ISLAMABAD: The Balochistan government on Tuesday defended issuing hunting licenses to Arab royals for hunting Houbara bustards in the province, arguing that there was legal provision to allow hunts under specific guidelines in addition to permits being issued for a small number of birds. It further requested the Supreme Court to allow the practice under a strict code of conduct.
Additional Advocate General Balochistan, while submitting the provincial government’s reply in the apex court on alleged illegal hunting permits issued to Gulf royals, argued that since the Houbara Bustard was a migratory bird, its hunting may be allowed in limited numbers under strict supervision of the provincial forest and wildlife department. It added that petition was devoid of merit and should thus be dismissed.
The Supreme Court is hearing a petition against illegal hunting permits issued to royal visitors from Gulf countries to hunt the rare bird despite a ban.
The petitioner requested the bench to cancel all licences issued for hunting Houbara Bustards, further urging the court to restrain the Foreign Office from issuing such permits to foreigners with strict action against officials who issued the licenses.
The court had sought comprehensive reports from all provincial governments regarding ‘illegal’ issuance of hunting permits to foreign visitors.
The Pakistan Tehreek-e-Insaf-led Khyber-Pakhtunkhwa government had already submitted its reply in the apex court stating that it had refused a request from the Foreign Office to issue permits to royals.
However, on Tuesday, only the Balochistan government submitted a reply.
The reply added that the provincial government had issued the licenses in view of Economic Coordination Committee (ECC)’s May 2014 decision, which allowed the provincial government to issue permits for hunting 100 birds from November 15 to February 15 with a fee of Rs10 million.
It rejected the petitioner’s claim that 2,200 birds were killed in the season, exceeding the set limit by 2,100 birds.
The federal government is signatory of treaties and conventions at international forums and the same complied with the provincial governments, the reply added.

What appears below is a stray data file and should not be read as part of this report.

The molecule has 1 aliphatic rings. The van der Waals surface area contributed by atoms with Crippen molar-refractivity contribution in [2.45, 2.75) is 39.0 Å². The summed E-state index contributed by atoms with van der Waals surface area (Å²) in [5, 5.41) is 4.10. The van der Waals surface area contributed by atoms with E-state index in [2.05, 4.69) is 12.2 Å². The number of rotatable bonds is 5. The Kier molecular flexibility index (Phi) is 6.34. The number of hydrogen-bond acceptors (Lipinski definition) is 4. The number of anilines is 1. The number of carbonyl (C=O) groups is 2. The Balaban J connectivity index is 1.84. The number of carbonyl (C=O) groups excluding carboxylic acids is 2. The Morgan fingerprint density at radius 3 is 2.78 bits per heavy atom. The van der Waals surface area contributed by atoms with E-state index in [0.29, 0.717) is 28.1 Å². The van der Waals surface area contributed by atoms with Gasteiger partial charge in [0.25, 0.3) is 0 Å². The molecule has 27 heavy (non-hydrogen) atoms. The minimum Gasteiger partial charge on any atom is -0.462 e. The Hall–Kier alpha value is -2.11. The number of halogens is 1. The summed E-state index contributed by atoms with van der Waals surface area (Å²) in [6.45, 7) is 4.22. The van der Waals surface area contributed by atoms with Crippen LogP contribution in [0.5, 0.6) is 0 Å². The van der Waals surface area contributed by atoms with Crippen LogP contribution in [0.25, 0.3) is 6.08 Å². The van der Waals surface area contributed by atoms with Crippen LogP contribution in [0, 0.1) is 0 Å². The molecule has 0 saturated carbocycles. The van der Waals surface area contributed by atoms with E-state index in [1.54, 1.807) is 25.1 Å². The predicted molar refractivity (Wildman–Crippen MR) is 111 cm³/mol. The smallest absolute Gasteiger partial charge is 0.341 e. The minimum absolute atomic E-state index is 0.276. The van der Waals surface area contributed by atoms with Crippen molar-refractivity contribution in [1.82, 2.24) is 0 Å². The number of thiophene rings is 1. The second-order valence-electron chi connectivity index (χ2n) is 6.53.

The Balochistan government further argued that according to the Section 10 of the Balochistan Wildlife (protection, preservation, conversation and management) Act 2014, a protected animal meant wild animals included in schedule III of the act. However in part –D of schedule -I in the same Act, a provision exists for hunting of particular species, including the Houbara Bustard.
It was also stated that forest and wildlife department ensured the protection of Houbara Bustards and other birds through vigilance, strict enforcement of law and imposition of heavy penalties including imprisonment for violators.
Additional Attorney General Chaudhry Aamir Rehman had requested the bench to club together all related petitions, noting that the federal government had not issued any hunting permit after verdicts of Balochistan High Court and Sindh High Courts.
The bench had clubbed all the petitions including a plea of an individual against BHC’s November 2014 order, wherein the hunting of Houbara Bustrad was declared illegal.
Meanwhile, another petitioner contended before the Supreme Court that hunting by Arab royals was favourable for the people of the area as dignitaries coming for the purpose not only established ‘certain beneficial projects’ but also paid millions in hunting fees.
It argued that the because of the Balochistan High Court’s verdict, the government was facing a loss.
The hearing of case was adjourned until Wednesday.
Areas allocated for hunting
According to a Foreign Office circular, areas were being allocated in four provinces for eleven dignitaries from Qatar.
They would have hunted in Khushab, Jhang, Bhakkar, Bahawalnagar and Layyah in Punjab; Jacobabad, in Sindh; Turbat, Loralai Muskhel, Mushkel Kalat and Jhal Magsi in Balochistan.